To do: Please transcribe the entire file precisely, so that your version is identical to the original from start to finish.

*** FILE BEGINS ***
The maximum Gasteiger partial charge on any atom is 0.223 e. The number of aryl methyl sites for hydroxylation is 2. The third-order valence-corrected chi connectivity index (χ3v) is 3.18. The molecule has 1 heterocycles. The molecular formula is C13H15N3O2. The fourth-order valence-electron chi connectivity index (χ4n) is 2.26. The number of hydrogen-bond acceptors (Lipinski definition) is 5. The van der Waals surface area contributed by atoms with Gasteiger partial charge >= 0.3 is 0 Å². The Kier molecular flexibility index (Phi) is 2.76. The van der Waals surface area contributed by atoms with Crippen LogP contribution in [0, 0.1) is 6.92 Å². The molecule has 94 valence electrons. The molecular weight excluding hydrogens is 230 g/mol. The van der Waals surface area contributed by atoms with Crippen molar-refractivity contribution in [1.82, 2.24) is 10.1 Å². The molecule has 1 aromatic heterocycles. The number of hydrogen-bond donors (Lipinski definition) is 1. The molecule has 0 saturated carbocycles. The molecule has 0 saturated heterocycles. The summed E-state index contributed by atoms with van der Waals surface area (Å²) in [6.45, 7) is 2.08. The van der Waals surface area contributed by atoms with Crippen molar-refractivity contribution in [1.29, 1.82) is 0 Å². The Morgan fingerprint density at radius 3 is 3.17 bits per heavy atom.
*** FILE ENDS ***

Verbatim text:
The maximum Gasteiger partial charge on any atom is 0.223 e. The number of aryl methyl sites for hydroxylation is 2. The third-order valence-corrected chi connectivity index (χ3v) is 3.18. The molecule has 1 heterocycles. The molecular formula is C13H15N3O2. The fourth-order valence-electron chi connectivity index (χ4n) is 2.26. The number of hydrogen-bond acceptors (Lipinski definition) is 5. The van der Waals surface area contributed by atoms with Gasteiger partial charge >= 0.3 is 0 Å². The Kier molecular flexibility index (Phi) is 2.76. The van der Waals surface area contributed by atoms with Crippen LogP contribution in [0, 0.1) is 6.92 Å². The molecule has 94 valence electrons. The molecular weight excluding hydrogens is 230 g/mol. The van der Waals surface area contributed by atoms with Crippen molar-refractivity contribution in [1.82, 2.24) is 10.1 Å². The molecule has 1 aromatic heterocycles. The number of hydrogen-bond donors (Lipinski definition) is 1. The molecule has 0 saturated carbocycles. The molecule has 0 saturated heterocycles. The summed E-state index contributed by atoms with van der Waals surface area (Å²) in [6.45, 7) is 2.08. The van der Waals surface area contributed by atoms with Crippen molar-refractivity contribution in [1.29, 1.82) is 0 Å². The Morgan fingerprint density at radius 3 is 3.17 bits per heavy atom.